cryptography and secure systems generally, His Honour Justice John
Turner, sitting with two assessors, said that `when a case turns on
computers or similar equipment then, as a matter of common justice,
the defence must have access to test and see whether there is anything
making the computers fallible'. In the absence of such access, the
court would not allow any evidence emanating from computers.

As a result of this ruling, the prosecution was not in a position to
proceed, and John Munden was acquitted.

John was one of our local policemen, stationed at Bottisham in the
Cambridge fenland, with nineteen years' service and a number of
commendations. His ordeal started in September 1992 when he returned
from holiday in Greece and found his account at the Halifax empty. He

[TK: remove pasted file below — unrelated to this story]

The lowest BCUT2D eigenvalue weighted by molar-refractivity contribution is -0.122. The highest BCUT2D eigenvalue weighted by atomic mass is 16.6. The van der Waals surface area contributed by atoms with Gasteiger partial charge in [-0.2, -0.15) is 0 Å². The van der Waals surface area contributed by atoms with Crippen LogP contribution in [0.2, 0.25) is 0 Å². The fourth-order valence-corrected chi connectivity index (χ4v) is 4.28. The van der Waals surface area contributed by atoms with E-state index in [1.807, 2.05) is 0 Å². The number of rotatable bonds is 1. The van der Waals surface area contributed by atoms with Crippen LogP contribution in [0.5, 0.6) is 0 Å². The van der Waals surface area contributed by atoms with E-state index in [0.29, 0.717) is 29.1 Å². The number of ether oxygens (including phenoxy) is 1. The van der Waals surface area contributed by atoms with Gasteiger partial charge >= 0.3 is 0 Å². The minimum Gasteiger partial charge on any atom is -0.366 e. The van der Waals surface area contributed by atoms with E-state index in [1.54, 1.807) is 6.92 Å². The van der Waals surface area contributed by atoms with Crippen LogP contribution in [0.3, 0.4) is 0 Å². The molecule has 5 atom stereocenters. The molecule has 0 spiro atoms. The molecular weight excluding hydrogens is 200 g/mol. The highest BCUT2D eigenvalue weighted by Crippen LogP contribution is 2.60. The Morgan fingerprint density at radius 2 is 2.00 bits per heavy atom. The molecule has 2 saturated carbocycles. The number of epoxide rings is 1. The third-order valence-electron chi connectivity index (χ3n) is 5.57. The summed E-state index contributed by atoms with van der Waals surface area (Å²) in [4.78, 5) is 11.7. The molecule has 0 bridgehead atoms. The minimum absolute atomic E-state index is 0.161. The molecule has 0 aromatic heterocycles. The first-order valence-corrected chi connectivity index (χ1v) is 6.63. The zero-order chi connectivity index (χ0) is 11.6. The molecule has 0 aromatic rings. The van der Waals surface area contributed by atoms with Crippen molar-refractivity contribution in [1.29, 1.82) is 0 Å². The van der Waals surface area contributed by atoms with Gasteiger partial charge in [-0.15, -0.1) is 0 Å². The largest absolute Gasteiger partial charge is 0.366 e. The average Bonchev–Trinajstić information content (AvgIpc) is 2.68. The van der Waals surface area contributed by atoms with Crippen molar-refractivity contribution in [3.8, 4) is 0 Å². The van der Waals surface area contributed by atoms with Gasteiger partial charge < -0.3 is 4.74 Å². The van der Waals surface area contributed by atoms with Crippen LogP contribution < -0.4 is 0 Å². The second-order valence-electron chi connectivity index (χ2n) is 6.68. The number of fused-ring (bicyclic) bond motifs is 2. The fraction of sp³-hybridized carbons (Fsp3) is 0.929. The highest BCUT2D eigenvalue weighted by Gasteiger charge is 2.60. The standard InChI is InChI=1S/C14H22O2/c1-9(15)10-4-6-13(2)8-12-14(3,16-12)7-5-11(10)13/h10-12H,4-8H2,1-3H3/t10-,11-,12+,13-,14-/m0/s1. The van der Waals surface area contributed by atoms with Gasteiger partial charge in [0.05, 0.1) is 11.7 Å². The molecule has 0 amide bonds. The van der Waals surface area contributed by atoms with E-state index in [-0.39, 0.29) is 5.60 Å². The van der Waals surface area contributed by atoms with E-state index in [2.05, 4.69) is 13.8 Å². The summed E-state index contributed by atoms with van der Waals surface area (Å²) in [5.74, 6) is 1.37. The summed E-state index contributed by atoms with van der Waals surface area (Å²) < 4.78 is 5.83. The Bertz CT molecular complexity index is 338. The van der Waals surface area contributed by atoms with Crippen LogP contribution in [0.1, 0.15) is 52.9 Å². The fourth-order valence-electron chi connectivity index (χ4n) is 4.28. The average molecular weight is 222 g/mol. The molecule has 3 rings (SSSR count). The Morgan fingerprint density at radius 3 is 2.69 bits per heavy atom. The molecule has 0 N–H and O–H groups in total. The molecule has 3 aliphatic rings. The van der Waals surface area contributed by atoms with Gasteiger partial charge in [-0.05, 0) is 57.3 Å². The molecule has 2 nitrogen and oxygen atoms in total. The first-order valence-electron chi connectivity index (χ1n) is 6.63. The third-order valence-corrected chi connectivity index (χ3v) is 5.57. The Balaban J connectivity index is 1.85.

complained and was told that since the Halifax had confidence in the
security of its computer system, he must be mistaken or lying. When
he persisted, the Halifax reported him to the police complaints
authority for attempted fraud; and in a trial whose verdict caused
great surprise, he was convicted at Mildenhall Magistrates' Court on
the 12th February 1994.

I told the story of this trial in a post to comp.risks (see number
15.54 or get It turned out
that almost none of the Halifax's `unresolved' transactions were
investigated; they had no security manager or formal quality assurance
programme; they had never heard of ITSEC; PIN encryption was done in
software on their mainframe rather than using the industry-standard
encryption hardware, and their technical manager persisted in claiming
(despite being challenged) that their system programmers were unable
to get at the keys. Having heard all this, I closed my own account at
the Halifax forthwith and moved my money somewhere I hope is safer.

But their worships saw fit to convict John of attempted fraud - which